As Gemmiti considered contemporary media culture, particularly on television, he noticed the trend “toward dark and gritty treatment of material was widening–with the exception of college-oriented programming,” he says. “College is still represented as this caricature of itself. The iconography we associate with that time in our lives often fails to align with reality and I feel like that is a misstep responsible for many failed expectations.”
Considering the gap between the portrayal of the college experience and the actual lived college experience, Gemmiti saw “a perfect moment to write something more mature and even on the smallest scale, relatable.”
“Steve produced the script for 10 episodes in the course, which is a tremendous amount of work and was a great sign about his abilities and his future,” Holly says. “Then he decided to do an honors project and film it, which meant getting a camera and learning how to use it, learning about lighting and sound and editing. Each one of those is a career, and he did it all.”
“Steve was in my media and society 100 class, and it was clear from that moment that he had outstanding technical skills,” says Friedman. “Working with Steve, I think I learned as much as he did. He bought his own equipment, devoted untold hours, assembled a massive group of people — to do this project is an unbelievable feat.”
The series was shot during Gemmiti’s senior year on the HWS campus and in the greater Geneva community. He finished a rough-cut of the pilot for a screening at the Smith Opera House in April of 2014. After graduation, Gemmiti hoped to return to continue shooting, but when that fell through, he “sat down and really looked at what had been filmed. Up through May and June, I was looking at it through one perspective: what was on the page. But there was great material still in the can which I felt could be repurposed and reintegrated to make a stronger cut of the first episodes.”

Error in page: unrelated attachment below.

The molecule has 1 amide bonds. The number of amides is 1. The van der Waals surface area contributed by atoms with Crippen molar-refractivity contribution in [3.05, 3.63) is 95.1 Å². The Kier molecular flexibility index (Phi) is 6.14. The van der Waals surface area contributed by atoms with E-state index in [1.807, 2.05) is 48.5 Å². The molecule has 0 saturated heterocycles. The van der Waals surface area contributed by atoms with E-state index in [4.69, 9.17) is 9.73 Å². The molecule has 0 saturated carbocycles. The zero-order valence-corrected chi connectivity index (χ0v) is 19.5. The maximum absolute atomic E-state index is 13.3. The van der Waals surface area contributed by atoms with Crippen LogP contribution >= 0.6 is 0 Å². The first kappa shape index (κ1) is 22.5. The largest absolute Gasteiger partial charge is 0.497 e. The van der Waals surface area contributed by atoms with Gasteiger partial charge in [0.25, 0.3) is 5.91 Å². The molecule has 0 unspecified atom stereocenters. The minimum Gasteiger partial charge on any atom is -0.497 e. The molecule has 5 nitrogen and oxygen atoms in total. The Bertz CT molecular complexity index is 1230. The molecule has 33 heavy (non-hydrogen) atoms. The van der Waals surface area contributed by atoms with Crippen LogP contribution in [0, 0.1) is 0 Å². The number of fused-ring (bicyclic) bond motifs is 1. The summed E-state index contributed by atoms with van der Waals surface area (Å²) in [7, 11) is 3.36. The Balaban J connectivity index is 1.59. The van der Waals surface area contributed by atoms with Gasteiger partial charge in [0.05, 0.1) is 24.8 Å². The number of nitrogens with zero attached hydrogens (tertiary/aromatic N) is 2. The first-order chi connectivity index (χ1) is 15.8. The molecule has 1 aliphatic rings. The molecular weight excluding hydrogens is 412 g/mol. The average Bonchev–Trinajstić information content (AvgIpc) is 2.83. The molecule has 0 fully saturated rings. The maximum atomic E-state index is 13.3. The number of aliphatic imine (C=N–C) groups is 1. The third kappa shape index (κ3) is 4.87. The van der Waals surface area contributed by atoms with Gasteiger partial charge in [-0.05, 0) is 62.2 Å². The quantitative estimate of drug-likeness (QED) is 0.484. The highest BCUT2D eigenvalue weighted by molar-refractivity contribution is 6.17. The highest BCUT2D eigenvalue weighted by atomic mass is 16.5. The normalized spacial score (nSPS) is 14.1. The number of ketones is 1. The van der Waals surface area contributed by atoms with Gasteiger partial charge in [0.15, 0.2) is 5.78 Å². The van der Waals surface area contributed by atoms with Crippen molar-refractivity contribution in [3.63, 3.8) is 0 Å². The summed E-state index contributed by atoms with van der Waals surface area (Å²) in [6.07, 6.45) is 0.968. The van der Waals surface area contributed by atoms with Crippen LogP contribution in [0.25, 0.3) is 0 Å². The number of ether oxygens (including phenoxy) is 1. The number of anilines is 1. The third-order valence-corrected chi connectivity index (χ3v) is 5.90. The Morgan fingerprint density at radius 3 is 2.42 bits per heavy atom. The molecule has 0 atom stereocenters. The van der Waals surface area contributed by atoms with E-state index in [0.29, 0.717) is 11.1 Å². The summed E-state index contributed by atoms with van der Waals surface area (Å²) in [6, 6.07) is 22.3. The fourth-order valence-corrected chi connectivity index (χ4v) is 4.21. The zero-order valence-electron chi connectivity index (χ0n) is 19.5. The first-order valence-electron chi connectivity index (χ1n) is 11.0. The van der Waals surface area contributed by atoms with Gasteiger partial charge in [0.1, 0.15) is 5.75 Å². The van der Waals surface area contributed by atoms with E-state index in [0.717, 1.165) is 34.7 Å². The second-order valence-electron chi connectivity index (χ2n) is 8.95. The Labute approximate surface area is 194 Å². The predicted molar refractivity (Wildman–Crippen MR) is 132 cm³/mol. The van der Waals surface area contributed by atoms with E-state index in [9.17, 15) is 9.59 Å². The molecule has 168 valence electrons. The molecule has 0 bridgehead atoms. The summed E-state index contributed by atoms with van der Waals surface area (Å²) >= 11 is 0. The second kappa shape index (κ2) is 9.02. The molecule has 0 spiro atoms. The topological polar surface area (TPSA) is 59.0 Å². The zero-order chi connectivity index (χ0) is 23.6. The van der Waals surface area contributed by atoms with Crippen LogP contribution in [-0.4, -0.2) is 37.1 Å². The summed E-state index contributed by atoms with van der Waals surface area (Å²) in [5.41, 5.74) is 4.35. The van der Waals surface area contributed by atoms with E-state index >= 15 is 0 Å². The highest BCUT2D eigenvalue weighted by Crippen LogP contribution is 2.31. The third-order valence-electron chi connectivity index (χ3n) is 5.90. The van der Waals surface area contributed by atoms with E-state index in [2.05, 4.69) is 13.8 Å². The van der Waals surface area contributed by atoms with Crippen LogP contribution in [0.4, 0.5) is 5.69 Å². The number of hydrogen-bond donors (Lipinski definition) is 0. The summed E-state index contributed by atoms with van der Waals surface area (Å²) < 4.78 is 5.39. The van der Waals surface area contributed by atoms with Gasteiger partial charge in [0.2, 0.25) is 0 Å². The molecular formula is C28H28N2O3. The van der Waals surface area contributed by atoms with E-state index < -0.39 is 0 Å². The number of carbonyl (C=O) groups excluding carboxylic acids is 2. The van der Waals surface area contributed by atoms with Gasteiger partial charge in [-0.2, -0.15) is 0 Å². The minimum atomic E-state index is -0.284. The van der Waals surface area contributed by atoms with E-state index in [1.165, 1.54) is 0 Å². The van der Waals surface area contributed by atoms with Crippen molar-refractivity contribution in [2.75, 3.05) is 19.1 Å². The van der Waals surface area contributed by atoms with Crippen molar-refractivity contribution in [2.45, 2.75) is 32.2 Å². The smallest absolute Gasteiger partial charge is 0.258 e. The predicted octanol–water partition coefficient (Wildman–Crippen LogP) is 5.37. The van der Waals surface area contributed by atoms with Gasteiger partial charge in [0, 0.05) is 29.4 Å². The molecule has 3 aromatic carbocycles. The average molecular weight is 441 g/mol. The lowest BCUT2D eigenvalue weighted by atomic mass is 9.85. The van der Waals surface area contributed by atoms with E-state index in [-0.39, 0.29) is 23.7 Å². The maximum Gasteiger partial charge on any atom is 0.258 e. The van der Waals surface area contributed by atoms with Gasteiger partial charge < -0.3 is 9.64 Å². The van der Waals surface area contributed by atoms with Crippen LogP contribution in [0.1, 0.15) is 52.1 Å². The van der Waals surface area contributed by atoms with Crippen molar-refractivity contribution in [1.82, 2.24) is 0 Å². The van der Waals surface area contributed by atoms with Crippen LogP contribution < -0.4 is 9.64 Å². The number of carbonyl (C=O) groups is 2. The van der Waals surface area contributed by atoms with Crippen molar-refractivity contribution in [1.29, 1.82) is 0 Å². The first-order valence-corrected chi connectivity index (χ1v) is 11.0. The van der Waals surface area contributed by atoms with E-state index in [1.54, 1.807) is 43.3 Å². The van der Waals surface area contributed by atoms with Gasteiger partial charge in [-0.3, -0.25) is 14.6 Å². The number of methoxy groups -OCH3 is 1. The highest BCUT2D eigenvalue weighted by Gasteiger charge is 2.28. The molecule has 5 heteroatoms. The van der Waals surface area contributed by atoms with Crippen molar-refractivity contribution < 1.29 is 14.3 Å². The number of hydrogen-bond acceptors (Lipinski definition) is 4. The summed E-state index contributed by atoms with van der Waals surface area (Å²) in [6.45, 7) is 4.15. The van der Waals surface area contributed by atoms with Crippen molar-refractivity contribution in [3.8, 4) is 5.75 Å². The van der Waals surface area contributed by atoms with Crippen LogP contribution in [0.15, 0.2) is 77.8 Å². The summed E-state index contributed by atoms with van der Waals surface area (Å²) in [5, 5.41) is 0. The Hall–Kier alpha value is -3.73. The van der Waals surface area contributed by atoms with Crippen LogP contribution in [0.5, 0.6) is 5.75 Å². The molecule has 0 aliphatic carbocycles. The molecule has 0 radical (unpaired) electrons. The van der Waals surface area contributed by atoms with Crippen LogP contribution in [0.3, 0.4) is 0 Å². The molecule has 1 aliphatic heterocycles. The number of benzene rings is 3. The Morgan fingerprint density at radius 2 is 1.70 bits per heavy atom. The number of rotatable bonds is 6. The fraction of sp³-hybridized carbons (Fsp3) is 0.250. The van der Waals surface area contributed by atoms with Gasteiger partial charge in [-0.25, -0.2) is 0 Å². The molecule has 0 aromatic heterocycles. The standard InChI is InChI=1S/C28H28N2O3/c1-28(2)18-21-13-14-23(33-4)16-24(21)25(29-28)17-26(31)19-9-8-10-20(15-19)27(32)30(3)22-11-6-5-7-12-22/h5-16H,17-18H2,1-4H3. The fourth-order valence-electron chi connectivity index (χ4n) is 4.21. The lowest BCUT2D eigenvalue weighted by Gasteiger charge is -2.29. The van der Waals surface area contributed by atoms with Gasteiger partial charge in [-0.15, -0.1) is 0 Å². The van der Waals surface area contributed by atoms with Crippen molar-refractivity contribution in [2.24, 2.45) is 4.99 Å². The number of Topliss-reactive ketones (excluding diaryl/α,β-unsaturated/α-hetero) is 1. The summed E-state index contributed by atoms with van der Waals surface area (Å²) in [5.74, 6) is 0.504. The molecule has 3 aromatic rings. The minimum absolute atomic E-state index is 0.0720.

Examining the rough-cut alongside the rest of the footage, Gemmiti felt there was more editing work to be done. “Through that process I grew even closer to my story and more importantly, to my characters. The result really humanized the narrative and made it much more emotional; truer to the original vision for the project.”
He knew the hard work paid off after finding out that the series had clinched a nomination a month and a half after its submission to the Television Academy in January.